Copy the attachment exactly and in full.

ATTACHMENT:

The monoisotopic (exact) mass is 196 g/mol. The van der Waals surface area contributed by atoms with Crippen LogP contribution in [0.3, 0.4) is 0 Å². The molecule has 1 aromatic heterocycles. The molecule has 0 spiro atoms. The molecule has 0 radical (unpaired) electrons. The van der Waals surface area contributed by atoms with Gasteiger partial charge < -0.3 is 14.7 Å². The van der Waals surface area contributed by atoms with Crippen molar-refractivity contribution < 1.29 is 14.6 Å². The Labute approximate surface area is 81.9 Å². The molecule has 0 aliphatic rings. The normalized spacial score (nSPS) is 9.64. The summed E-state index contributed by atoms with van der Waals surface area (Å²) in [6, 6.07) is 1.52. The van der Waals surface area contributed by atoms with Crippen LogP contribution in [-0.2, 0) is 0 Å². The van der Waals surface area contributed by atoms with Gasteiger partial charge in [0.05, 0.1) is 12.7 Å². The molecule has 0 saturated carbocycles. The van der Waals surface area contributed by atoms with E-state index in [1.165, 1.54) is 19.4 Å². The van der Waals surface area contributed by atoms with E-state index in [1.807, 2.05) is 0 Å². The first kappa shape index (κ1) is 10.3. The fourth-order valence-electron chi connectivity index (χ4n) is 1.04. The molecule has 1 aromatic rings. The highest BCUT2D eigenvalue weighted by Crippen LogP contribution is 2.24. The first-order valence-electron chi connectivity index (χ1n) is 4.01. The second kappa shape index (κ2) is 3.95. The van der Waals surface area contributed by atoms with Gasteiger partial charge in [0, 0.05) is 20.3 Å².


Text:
The monoisotopic (exact) mass is 196 g/mol. The van der Waals surface area contributed by atoms with Crippen LogP contribution in [0.3, 0.4) is 0 Å². The molecule has 1 aromatic heterocycles. The molecule has 0 spiro atoms. The molecule has 0 radical (unpaired) electrons. The van der Waals surface area contributed by atoms with Gasteiger partial charge < -0.3 is 14.7 Å². The van der Waals surface area contributed by atoms with Crippen molar-refractivity contribution < 1.29 is 14.6 Å². The Labute approximate surface area is 81.9 Å². The molecule has 0 aliphatic rings. The normalized spacial score (nSPS) is 9.64. The summed E-state index contributed by atoms with van der Waals surface area (Å²) in [6, 6.07) is 1.52. The van der Waals surface area contributed by atoms with Crippen LogP contribution in [-0.2, 0) is 0 Å². The van der Waals surface area contributed by atoms with Gasteiger partial charge in [0.05, 0.1) is 12.7 Å². The molecule has 0 saturated carbocycles. The van der Waals surface area contributed by atoms with E-state index in [1.165, 1.54) is 19.4 Å². The van der Waals surface area contributed by atoms with E-state index in [1.807, 2.05) is 0 Å². The first kappa shape index (κ1) is 10.3. The fourth-order valence-electron chi connectivity index (χ4n) is 1.04. The molecule has 1 aromatic rings. The highest BCUT2D eigenvalue weighted by Crippen LogP contribution is 2.24. The first-order valence-electron chi connectivity index (χ1n) is 4.01. The second kappa shape index (κ2) is 3.95. The van der Waals surface area contributed by atoms with Gasteiger partial charge in [0, 0.05) is 20.3 Å².